With the voting session finished, MEPs will now have the chance to make short speeches to explain how they voted.

    This will be followed by a short break, after which the sitting will resume at 14.00 BST, when MEPs will be debating the need for a “reindustrialisation strategy” at EU level. 

  16. Czech and Slovak media react to speech

    BBC Monitoring

    News from around the globe

    More reaction to President Juncker's speech is coming in from national media organisations.

    Czech media outlets have focused on the defence and security aspects of Mr Juncker's speech - not surprising given the Czech government's support for an EU defence force.

    A headline from Czech news agency CTK highlights Mr Juncker's call for "a joint military headquarters and a registration system for arrivals" in the EU, with a similar headline at news website iDNES. 

    The announcements on defence also dominate headlines in Slovakia, the country currently holding the EU's rotating presidency and due to host a informal post-Brexit summit of EU leaders - without Theresa May - at Bratislava this weekend. 

    A headline from the news website topky.sk highlights his call for "A common army and compulsory registration on entering the EU", while HNOnline.sk goes on his call for "A common military headquarters and strict registration at the borders". 

  17. MEPs approve motion on Tunisia

    Voting session

    European Parliament

    Strasbourg

    MEPs give their backing to a non-binding motion urging EU states to provide “concrete support” for the democratically-elected government in Tunisia.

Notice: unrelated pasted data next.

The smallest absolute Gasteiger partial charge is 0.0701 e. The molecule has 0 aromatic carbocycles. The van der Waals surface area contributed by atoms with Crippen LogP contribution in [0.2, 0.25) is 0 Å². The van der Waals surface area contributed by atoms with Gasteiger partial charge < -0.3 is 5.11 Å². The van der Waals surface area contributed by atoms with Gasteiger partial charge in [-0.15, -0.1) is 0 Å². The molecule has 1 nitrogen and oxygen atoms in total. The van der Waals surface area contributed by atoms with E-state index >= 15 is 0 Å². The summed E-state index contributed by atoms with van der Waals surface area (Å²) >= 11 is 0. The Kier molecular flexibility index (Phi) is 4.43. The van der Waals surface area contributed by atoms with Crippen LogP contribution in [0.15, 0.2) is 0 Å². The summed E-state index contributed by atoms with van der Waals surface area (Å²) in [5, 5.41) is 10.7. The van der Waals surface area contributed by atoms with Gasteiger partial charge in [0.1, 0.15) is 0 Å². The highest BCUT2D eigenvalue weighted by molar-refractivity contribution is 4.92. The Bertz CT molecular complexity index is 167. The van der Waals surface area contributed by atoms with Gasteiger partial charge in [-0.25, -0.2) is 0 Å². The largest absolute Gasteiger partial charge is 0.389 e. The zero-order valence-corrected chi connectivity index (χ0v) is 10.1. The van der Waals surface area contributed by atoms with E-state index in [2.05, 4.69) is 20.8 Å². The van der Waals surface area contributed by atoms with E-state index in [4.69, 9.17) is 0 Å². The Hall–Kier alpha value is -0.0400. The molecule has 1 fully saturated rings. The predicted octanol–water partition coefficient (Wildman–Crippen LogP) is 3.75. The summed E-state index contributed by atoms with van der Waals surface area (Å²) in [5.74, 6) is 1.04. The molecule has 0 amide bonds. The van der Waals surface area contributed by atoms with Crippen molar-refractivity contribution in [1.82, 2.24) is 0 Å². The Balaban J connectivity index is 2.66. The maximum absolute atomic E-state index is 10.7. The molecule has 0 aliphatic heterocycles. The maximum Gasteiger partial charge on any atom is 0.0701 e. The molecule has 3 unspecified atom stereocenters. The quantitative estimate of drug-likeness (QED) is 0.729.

The country’s economy has struggled since the Arab Spring in 2011, as well as following terror attacks which have hit its tourist industry.

    Before the summer recess MEPs approved an EU proposal to lend €500m to Tunisia to supplement medium-term loans from the IMF.

  18. MEPs pass motion on Poland

    Voting session

    European Parliament

    Strasbourg

    MEPs also pass a non-binding motion stating that it is of “fundamental importance” that EU rule of law provisions are guaranteed in Poland.

    The text also expresses concern at the lack of an agreement between the EU and Poland over concerns flagged by the EU’s probe into respect for the rule of law in the country.

    The investigation was launched in January this year after Poland’s new conservative government approved controversial laws empowering it to appoint the heads of public TV and radio, as well as changes to the country’s constitutional court.

    In July, the EU Commission called on the Polish government to take steps within the next three months to remedy a “systemic threat to the rule of law”.